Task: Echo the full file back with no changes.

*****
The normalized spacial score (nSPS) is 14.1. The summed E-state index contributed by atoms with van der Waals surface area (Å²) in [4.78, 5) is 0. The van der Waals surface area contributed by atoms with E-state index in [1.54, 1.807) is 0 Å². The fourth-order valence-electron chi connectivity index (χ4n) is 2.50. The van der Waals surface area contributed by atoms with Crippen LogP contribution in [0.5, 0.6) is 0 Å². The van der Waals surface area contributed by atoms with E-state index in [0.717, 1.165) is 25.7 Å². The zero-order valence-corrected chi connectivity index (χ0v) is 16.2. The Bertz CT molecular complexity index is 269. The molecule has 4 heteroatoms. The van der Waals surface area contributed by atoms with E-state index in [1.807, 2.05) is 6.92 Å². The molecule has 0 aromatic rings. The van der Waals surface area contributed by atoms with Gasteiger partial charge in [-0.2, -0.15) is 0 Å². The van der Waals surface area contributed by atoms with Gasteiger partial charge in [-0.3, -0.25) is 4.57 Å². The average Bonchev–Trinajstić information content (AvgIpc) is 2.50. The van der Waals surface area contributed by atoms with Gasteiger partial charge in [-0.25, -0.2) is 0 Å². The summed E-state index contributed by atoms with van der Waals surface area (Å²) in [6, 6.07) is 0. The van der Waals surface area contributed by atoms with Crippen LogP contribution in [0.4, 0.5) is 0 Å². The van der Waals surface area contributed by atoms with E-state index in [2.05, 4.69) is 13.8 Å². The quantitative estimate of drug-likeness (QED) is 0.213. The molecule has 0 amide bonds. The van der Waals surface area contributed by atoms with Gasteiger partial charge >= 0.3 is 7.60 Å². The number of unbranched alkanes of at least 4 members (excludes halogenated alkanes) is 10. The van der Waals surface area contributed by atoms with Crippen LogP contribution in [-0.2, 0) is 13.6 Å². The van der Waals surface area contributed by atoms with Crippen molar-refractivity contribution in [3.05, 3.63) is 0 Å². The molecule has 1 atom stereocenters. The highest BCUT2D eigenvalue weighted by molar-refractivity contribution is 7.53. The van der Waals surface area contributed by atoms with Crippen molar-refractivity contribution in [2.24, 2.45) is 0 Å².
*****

The normalized spacial score (nSPS) is 14.1. The summed E-state index contributed by atoms with van der Waals surface area (Å²) in [4.78, 5) is 0. The van der Waals surface area contributed by atoms with E-state index in [1.54, 1.807) is 0 Å². The fourth-order valence-electron chi connectivity index (χ4n) is 2.50. The van der Waals surface area contributed by atoms with Crippen LogP contribution in [0.5, 0.6) is 0 Å². The van der Waals surface area contributed by atoms with E-state index in [0.717, 1.165) is 25.7 Å². The zero-order valence-corrected chi connectivity index (χ0v) is 16.2. The Bertz CT molecular complexity index is 269. The molecule has 4 heteroatoms. The van der Waals surface area contributed by atoms with E-state index in [1.807, 2.05) is 6.92 Å². The molecule has 0 aromatic rings. The van der Waals surface area contributed by atoms with Gasteiger partial charge in [-0.2, -0.15) is 0 Å². The van der Waals surface area contributed by atoms with Gasteiger partial charge in [-0.3, -0.25) is 4.57 Å². The average Bonchev–Trinajstić information content (AvgIpc) is 2.50. The van der Waals surface area contributed by atoms with Gasteiger partial charge in [-0.25, -0.2) is 0 Å². The summed E-state index contributed by atoms with van der Waals surface area (Å²) in [6, 6.07) is 0. The van der Waals surface area contributed by atoms with Crippen LogP contribution in [0.4, 0.5) is 0 Å². The van der Waals surface area contributed by atoms with E-state index in [2.05, 4.69) is 13.8 Å². The quantitative estimate of drug-likeness (QED) is 0.213. The molecule has 0 amide bonds. The van der Waals surface area contributed by atoms with Gasteiger partial charge >= 0.3 is 7.60 Å². The number of unbranched alkanes of at least 4 members (excludes halogenated alkanes) is 10. The van der Waals surface area contributed by atoms with Crippen LogP contribution in [-0.2, 0) is 13.6 Å². The van der Waals surface area contributed by atoms with Crippen molar-refractivity contribution in [3.05, 3.63) is 0 Å². The molecule has 1 atom stereocenters. The highest BCUT2D eigenvalue weighted by molar-refractivity contribution is 7.53. The van der Waals surface area contributed by atoms with Crippen molar-refractivity contribution in [2.24, 2.45) is 0 Å².